i believe the hyphenated word i'm looking for is multi-faceted. that would seem an appropriate adjective with which to describe the world of the bicycle. there are so many different points of entry, several of which have little or no chance of meeting those coming from an opposing direction, that even stepping back to better appreciate that which is spread before us can be a challenge all of its own.
though i am happy to concern myself principally with the world of the road bike and one or two proximitous disciplines, i mostly avoid the complex world of bicycle racing, since there are those who handle such matters far better than could i. similarly, the offroad world (apart, of course, from cyclocross), because i feel i have effectively disqualified myself by not having a mountain bike in thewashingmachinepost bike shed. attempting to describe the finer points from such a distant and all but disinterested vantage point would seem hypocritical at best and a tad inquitous at worst.
however, the latter cycling discipline is the very one that has brought me to this particular point of discussion. inducted into the the mountain bike hall of fame as long ago as 1988 and subsequently honoured in a similar manner in 2012 with membership of the united states bicycle hall of fame, tom ritchey is a name that is as comfortably mentioned in the land of skinny tyres as it is in the parallel universe of knobbly rubber. having originally begun his commercial career in cycling by repairing tubular road tyres to earn sufficient dollars to by himself a raleigh super corsa, tom ritchey has become an institution all of his own. benefitting under his father's tutelage on how to build wheels and to braze bicycle frames and spending many hours repairing others' damaged frames, he soon garnered enough confidence to build his own frames. perhaps little known, his first frames were designed for the road.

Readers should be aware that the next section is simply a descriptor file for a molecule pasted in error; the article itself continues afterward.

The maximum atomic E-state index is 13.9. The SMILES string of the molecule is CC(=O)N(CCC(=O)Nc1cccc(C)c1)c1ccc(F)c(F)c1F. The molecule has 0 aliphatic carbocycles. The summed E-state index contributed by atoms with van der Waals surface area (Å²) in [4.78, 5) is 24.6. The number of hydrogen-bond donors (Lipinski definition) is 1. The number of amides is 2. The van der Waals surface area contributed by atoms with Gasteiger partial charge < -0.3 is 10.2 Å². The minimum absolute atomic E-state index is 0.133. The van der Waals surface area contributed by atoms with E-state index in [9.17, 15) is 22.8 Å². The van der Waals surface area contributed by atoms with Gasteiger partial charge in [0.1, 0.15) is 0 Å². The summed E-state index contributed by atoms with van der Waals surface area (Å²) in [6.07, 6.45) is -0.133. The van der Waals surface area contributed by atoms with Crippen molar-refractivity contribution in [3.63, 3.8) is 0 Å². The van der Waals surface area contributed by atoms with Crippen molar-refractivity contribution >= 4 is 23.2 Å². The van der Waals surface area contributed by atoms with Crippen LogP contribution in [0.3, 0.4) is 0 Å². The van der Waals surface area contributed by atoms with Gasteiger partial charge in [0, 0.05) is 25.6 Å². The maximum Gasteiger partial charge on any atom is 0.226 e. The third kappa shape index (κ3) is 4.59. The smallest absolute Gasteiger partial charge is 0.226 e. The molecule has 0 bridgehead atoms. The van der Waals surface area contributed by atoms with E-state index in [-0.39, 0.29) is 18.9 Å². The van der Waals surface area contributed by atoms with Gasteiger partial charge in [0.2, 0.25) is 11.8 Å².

it is, however, for his early mountain bikes and related escapades that he is perhaps best known, though latterly he has placed his name, reputation and money at the service of team rwanda, having been challenged in 2005 to add the african country to his list of experiences. witnessing the depth of cycling talent that existed in rwanda, he persuaded former professional alex stieda and cycling pioneer, jock boyer to race alongside him in an event designed to celebrate his innovative wooden bicycle. boyer was subsequently recruited by ritchey to help him organise the native talent into team rwanda.
it would be foolish, therefore, to imagine that tom himself spends his spare time beavering in his workshop, handcrafting polished alloy handlebars, stem and seatpost, stitching brown leather saddles with the other hand. however, unusual in this day and age of corporate takeovers, ritchey design still exists as an independent entity in california, producing a comprehensive range of componentry, road and mountain bike frames, many of which still bear the original moniker of ritchey logic.
uk distributors of ritchey products, paligap kindly sent items from the classic range, a wise choice given that all four components (five, if you include the bar tape) have been applied to the steel colnago master. (the phrase 'steel is real' has been attributed to tom ritchey). with a choice of seven different stem lengths matching three widths of a truly classic handlebar, both featuring a polished alloy finish (none of your black anodising here), these are the very components to match modern steel, replete with a traditional bend, beloved of many and the ideal alternative to the various ergonomic options that pepper the contemporary cycle market.